Sears Holdings (Nasdaq:SHLD) reported 2010 second quarter results which showed a net loss of $39 million, or 35 cents a share. For the same period in 2009, the company lost $94 million or 79 cents per diluted share. On the sales side, total revenues decreased $93 million to $10.5 billion for the 2010 second quarter, as compared to total revenues of $10.6 billion for the quarter ended August 1, 2009.
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A Tough Business
Sears Holding is the conglomerate controlled by investor Eddie Lampert, a brilliant investor often touted as the Warren Buffett of his generation. Prior to Sears, Lampert's track record was phenomenal as he delivered market beating results year in and year out. When he purchased the assets of retailer K-Mart out of bankruptcy and combined it with Sears, many saw that as the next coming of a Berkshire Hathaway (NYSE:BRK.A) type conglomerate.
However, the current reality is that Sears is a retailer and retailing is a tough business - Lampert is brilliant, but he is not a magician. With consumers watching every penny they spend these days, mass merchandise retailing is all about price. Unfortunately for Sears, they are doing battle with the low cost retailer in Wal-Mart (NYSE:WMT), as well as Target (NYSE:TGT), a company that caters to the more affluent, yet price conscious consumer.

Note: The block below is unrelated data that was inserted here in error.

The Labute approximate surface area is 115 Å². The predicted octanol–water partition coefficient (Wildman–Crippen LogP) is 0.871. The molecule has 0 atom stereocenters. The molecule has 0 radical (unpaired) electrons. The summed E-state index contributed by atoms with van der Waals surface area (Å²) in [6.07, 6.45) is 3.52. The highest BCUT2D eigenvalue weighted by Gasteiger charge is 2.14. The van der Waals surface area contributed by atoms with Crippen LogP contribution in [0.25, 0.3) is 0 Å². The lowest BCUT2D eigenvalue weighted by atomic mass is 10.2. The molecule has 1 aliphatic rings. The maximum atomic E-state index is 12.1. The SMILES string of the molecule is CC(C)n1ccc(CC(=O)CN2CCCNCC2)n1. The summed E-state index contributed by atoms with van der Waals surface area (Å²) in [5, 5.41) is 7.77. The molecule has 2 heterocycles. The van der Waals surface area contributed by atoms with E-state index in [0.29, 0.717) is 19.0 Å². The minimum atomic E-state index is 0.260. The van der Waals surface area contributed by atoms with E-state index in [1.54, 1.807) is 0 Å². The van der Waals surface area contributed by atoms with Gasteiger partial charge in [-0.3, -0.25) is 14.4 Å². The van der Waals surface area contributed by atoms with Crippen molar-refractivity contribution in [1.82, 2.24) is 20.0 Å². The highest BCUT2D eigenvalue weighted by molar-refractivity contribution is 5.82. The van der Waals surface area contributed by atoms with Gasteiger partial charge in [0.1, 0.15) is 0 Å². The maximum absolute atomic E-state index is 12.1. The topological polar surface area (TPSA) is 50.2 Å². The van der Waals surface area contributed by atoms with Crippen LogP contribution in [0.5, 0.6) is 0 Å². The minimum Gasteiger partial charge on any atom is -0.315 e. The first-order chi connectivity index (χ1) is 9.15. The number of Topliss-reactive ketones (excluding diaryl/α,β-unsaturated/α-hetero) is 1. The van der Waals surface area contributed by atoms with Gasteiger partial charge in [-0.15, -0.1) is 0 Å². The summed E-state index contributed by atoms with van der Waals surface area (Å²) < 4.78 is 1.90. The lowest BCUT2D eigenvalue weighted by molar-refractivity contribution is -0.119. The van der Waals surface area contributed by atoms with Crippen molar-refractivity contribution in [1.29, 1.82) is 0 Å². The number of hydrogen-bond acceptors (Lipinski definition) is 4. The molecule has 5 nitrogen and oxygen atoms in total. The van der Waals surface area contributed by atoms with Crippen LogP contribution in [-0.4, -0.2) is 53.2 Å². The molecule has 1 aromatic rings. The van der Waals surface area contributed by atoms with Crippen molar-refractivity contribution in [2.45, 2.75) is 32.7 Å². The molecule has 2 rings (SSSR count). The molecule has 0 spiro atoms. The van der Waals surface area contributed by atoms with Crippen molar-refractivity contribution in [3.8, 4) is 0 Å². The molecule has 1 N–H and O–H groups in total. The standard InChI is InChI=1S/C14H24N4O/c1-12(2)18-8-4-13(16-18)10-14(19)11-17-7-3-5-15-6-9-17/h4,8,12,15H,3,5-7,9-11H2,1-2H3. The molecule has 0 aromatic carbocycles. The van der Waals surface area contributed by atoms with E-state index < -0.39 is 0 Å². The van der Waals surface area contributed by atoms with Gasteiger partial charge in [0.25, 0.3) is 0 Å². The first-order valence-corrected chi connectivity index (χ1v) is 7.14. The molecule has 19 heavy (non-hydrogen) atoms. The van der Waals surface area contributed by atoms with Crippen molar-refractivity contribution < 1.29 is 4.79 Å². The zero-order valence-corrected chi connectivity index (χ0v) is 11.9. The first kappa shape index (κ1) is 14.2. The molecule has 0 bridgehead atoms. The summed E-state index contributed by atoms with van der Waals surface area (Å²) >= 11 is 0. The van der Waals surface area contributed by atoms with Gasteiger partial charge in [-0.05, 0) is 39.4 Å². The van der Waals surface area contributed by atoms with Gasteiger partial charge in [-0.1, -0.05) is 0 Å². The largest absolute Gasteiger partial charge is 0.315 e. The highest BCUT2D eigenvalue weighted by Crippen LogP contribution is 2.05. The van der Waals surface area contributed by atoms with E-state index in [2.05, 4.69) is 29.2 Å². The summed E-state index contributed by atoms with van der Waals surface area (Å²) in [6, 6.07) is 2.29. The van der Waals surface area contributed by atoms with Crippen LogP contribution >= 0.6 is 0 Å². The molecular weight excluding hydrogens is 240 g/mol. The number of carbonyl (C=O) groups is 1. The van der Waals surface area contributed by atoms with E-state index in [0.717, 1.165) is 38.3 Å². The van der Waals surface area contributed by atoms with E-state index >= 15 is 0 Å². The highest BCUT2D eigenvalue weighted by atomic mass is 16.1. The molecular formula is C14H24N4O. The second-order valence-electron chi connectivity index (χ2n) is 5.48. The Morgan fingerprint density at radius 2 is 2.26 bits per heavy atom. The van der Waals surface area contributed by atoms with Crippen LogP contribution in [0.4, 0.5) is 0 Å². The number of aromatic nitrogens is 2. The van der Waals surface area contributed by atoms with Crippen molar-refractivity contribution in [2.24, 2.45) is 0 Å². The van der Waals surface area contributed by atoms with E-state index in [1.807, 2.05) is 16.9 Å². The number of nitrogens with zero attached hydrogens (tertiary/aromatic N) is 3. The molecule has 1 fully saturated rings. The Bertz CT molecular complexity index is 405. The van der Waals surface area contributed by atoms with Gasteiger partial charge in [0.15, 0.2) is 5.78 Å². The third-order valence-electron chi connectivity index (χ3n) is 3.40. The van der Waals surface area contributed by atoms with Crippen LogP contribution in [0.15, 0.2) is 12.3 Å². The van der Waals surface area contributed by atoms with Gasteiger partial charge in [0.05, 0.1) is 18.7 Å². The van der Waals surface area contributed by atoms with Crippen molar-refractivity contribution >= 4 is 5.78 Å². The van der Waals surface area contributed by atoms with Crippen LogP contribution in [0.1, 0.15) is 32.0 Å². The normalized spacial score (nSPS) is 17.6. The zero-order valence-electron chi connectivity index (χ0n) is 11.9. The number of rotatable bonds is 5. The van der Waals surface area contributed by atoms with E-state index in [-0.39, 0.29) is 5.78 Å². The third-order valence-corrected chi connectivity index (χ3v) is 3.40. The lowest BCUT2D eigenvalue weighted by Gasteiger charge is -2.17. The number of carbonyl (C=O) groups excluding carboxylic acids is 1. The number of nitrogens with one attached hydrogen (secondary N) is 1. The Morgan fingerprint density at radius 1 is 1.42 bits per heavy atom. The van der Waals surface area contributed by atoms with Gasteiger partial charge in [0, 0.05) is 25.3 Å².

Only the Beginning
While Lampert has had control of Sears for several years now, this story is still young. Through the ups and downs of Sears during this economy, he has been buying back shares at a very rapid clip. Since 2007, the share count has dropped from 155 million to under 120 million. These buybacks have given insiders 60% ownership. Today, the shares trade below book value, suggesting no value to Lampert's capital allocation ability. While I'm not sure how long it will take to fix the retailing side, Lampert is a brilliant capital allocator - a skill I find lacking in the vast majority of executives today. (For related reading, see How Buybacks Can Warp The Price-To-Book Ratio)
Time Will Tell
While Mr. Market may not be fond of Sears today, the company's insiders, including Lampert, have pushed ownership up to 60%. Prior to Sears, it has never paid to best against Lampert. It's still too early in the game to see what Lampert has in mind for Sears Holding, but I wouldn't bet against him even now. (For more, see The World's Greatest Investors Tutorial.)
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